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consider closely him whom we are about to adopt or to reject; to regard his inclinations as well as his actions; to trace out those virtues which lie torpid in the heart for want of opportunity, and those vices that lurk unseen by the absence of temptation; that when we find worth faintly shooting in the shades of obscurity, we may let in light and sunshine upon it, and ripen barren volition into efficacy and power.
No. 167. TUESDAY, OCTOBER 22, 1751
Candida perpetuo reside, Concordia, lecto,
Their nuptial bed may smiling concord dress,
SIR, TO THE RAMBLER. T is not common to envy those with whom we cannot easily be placed in comparison. Every man sees without malevolence the progress of another in the tracks of life, which he has himself no desire to tread, and hears, without inclination to cavils or contradiction, the renown of those whose distance will not suffer them to draw the attention of mankind from his own merit. The sailor never thinks it necessary to contest the lawyer's abilities; nor would the Rambler, however jealous of his reputation, be much disturbed by the success of rival wits at Agra or Ispahan.
We do not therefore ascribe to you any superlative degree of virtue, when we believe that we may inform you of our change of condition without danger of malignant fascination; and that when you read of the marriage of your correspondents Hymenaeus and Tranquilla, you will join your wishes to those of their other friends for the happy event of an union in which caprice and selfishness had so little part. There is at least this reason why we should be less deceived in our connubial hopes than many who enter into the same state, that we have allowed our minds to form no unreasonable expectations, nor vitiated our fancies in the soft hours of courtship, with visions of felicity which human power cannot bestow, or of perfection which human virtue cannot attain. That impartiality with which we endeavour to inspect the manners of all whom we have known was never so much overpowered by our passion, but that we discovered some faults and weaknesses in each other; and joined our hands in conviction, that as there are advantages to be enjoyed in marriage, there are inconveniences likewise to be endured; and that, together with confederate intellects and auxiliar virtues, we must find different opinions and opposite inclinations. We however flatter ourselves, for who is not flattered by himself as well as by others on the day of marriage 2 that we are eminently qualified to give mutual pleasure. Our birth is without any such
remarkable disparity as can give either an opporVol. 3–22 337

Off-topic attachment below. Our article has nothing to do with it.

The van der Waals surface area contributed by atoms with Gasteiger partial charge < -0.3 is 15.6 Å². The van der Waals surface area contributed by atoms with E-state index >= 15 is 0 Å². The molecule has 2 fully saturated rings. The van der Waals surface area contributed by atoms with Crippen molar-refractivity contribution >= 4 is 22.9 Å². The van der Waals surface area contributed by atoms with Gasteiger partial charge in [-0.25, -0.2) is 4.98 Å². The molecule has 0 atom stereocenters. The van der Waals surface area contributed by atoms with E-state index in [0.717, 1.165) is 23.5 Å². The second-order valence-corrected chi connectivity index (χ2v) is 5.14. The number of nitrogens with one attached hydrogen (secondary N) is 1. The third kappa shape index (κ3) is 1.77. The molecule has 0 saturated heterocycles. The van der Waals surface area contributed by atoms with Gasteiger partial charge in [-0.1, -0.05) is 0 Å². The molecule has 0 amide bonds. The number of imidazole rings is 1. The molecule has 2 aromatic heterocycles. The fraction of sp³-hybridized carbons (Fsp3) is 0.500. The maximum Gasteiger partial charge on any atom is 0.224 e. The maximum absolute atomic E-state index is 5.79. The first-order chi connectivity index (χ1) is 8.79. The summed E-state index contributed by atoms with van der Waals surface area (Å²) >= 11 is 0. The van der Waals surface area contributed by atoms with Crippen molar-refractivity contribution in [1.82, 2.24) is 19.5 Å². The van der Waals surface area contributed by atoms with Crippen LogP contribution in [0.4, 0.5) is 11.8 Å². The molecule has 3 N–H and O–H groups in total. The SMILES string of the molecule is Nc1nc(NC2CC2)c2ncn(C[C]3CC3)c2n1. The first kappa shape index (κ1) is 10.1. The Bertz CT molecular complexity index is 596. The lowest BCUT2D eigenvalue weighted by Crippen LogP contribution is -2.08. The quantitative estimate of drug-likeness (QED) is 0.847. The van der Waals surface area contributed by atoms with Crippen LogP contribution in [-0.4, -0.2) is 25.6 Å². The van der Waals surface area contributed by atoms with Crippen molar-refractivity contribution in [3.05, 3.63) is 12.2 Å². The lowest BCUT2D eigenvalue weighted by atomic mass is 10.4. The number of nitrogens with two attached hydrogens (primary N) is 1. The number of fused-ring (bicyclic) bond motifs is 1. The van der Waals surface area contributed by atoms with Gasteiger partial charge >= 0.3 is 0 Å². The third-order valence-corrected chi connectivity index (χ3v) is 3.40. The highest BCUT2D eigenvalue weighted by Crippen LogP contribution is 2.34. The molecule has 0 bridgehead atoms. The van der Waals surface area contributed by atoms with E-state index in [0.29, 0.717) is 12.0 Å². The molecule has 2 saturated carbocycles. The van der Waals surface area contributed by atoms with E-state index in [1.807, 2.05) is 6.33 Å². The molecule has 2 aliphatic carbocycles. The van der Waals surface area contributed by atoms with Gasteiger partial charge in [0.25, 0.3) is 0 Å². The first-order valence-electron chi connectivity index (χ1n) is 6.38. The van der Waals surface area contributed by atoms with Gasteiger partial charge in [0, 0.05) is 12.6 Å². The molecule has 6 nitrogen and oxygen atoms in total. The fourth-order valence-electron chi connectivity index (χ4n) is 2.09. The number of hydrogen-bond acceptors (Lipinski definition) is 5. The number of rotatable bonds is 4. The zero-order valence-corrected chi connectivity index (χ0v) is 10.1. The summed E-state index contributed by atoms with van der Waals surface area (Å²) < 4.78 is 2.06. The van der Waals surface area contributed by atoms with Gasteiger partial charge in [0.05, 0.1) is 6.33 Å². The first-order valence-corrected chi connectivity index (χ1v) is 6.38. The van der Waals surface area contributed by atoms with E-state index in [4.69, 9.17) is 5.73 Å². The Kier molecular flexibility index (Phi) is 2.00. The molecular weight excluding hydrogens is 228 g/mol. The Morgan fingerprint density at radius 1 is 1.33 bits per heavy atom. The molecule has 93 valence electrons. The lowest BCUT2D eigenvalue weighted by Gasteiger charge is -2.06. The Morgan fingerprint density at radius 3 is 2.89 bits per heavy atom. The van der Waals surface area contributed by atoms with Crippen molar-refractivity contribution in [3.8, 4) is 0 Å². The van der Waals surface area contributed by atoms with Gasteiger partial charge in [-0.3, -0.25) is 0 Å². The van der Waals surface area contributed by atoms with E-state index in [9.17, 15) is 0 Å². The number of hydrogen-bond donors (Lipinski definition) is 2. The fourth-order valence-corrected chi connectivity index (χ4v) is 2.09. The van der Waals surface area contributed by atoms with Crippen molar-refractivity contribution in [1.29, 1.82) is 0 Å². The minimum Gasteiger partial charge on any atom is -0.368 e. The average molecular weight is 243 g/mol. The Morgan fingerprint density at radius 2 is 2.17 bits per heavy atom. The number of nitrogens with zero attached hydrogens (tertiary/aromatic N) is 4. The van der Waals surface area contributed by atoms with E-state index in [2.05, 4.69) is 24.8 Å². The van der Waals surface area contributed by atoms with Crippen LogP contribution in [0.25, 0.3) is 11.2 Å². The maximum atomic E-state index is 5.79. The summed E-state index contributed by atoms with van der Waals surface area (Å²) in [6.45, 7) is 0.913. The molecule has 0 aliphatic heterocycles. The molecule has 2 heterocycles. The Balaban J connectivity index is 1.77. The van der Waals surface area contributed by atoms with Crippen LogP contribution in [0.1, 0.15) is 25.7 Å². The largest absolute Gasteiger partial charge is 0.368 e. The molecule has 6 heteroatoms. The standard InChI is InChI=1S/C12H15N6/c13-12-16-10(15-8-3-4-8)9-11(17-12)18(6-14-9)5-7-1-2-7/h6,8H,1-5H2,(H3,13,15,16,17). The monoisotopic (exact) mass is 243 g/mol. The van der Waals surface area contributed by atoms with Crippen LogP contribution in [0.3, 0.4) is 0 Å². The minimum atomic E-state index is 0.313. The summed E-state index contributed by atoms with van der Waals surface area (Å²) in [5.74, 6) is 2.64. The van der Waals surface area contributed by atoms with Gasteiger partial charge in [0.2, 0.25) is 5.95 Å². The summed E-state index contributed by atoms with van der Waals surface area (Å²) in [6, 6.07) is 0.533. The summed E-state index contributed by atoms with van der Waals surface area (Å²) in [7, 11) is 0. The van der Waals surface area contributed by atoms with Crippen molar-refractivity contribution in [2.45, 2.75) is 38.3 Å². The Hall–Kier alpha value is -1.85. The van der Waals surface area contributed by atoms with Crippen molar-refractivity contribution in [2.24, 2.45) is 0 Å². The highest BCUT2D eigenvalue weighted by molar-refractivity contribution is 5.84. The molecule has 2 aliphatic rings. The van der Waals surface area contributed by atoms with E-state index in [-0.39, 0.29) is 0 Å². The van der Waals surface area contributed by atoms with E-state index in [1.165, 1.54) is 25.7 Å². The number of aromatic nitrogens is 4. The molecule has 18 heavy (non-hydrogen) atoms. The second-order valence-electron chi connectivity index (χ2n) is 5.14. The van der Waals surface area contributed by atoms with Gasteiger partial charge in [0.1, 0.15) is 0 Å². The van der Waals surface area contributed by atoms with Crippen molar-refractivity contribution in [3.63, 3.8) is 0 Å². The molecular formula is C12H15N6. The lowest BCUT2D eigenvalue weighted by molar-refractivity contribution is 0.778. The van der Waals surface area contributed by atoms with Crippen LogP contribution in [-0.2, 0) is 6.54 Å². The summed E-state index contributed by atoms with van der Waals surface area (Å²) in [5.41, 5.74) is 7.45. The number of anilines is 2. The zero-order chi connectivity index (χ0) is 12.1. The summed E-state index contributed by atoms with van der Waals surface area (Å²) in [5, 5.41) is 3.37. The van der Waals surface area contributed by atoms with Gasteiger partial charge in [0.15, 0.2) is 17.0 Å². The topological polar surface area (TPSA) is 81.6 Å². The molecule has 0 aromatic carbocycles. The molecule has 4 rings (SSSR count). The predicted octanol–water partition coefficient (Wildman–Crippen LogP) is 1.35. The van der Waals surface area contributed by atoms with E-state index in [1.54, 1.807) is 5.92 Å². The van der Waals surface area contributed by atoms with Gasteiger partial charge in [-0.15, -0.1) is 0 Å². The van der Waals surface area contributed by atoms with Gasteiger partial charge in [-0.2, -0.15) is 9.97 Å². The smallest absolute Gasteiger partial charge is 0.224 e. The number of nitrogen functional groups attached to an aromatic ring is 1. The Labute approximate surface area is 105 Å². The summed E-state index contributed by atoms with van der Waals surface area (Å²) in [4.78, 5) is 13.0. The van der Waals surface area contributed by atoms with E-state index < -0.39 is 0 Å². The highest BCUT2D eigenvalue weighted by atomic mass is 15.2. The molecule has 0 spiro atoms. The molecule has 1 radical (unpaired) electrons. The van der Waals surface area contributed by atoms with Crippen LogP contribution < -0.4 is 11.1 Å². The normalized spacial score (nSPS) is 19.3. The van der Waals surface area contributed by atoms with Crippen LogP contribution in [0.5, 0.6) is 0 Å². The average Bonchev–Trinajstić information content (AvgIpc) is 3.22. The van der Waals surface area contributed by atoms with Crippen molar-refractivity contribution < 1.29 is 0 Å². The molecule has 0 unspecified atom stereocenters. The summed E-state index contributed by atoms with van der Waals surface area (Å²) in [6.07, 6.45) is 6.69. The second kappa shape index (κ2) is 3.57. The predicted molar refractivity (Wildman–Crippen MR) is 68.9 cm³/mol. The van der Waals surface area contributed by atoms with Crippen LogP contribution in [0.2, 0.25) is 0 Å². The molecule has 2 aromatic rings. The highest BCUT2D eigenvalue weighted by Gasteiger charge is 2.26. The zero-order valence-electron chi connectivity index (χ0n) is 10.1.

tunity of insulting the other with pompous names and splendid alliances, or of calling in, upon any domestick controversy, the overbearing assistance of powerful relations. Our fortune was equally suitable, so that we meet without any of those obligations, which always produce reproach or suspicion of reproach, which, though they may be forgotten in the gaieties of the first month, no delicacy will always suppress, or of which the suppression must be considered as a new favour, to be repaid by tameness and submission, till gratitude takes the place of love, and the desire of pleasing degenerates by degrees into the fear of offending. The settlements caused no delay; for we did not trust our affairs to the negociation of wretches, who would have paid their court by multiplying stipulations. Tranquilla scorned to detain any part of her fortune from him into whose hands she delivered up her person; and Hymenaeus thought no act of baseness more criminal than his who enslaves his wife by her own generosity, who by marrying without a jointure, condemns her to all the dangers of accident and caprice, and at last boasts his liberality, by granting what only the indiscretion of her kindness enabled him to withhold. He therefore received on the common terms the portion which any other woman might have brought him, and reserved all the exuberance of acknowledgment for those excellencies which he has yet been able to discover only in Tranquilla. We did not pass the weeks of courtship like those who consider themselves as taking the last draught of pleasure, and resolve not to quit the bowl without a surfeit, or who know themselves about to set happiness to hazard, and endeavour to lose their sense of danger in the ebriety of perpetual amusement, and whirl round the gulph before they sink. Hymenaeus often repeated a medical axiom, that the succours of sickness ought not to be wasted in health. We know that however our eyes may yet sparkle, and our hearts bound at the presence of each other, the time of listlessness and satiety, of peevishness and discontent, must come at last, in which we shall be driven for relief to shows and recreations; that the uniformity of life must be sometimes diversified, and the vacuities of conversation sometimes supplied. We rejoice in the reflection that we have stores of novelty yet unexhausted, which may be opened when repletion shall call for change, and gratifications yet untasted, by which life, when it shall become vapid or bitter, may be restored to its former sweetness and sprightliness, and again irritate the appetite, and again sparkle in the cup. Our time will probably be less tasteless than that of those whom the authority and avarice of parents unite almost without their consent in the early years, before they have accumulated any fund of reflection, or collected materials for mutual entertainment. Such we have often seen rising in the morning to cards, and retiring in the afternoon to doze, whose happiness was celebrated by their neighbours, because they happened to grow rich by parsimony, and to be kept quiet in insensibility, and agreed to eat and to sleep together. We have both mingled with the world, and are therefore no strangers to the faults and virtues, the designs and competitions, the hopes and fears of our contemporaries. We have both amused our leisure with books, and can therefore recount the events of former times, or cite the dictates of ancient wisdom. Every occurrence furnishes us with some hint which one or the other can improve, and if it should happen that memory or imagination fail us, we can retire to no idle or unimproving solitude. Though our characters, beheld at a distance, exhibit this general resemblance, yet a nearer inspection discovers such a dissimilitude of our habitudes and sentiments, as leaves each some peculiar advantages, and affords that concordia discors, that suitable disagreement which is always necessary to intellectual harmony. There may be a total diversity of ideas which admits no participation of the same delight, and there may likewise be such a conformity of notions as leaves neither any thing to add to the decisions of the other. With such contrariety there can be no peace, with such similarity there can be no pleasure. Our reasonings, though often formed upon different views, terminate generally in the same conclusion. Our thoughts, like rivulets issuing from distant springs, are each impregnated in its course with various mixtures, and tinged by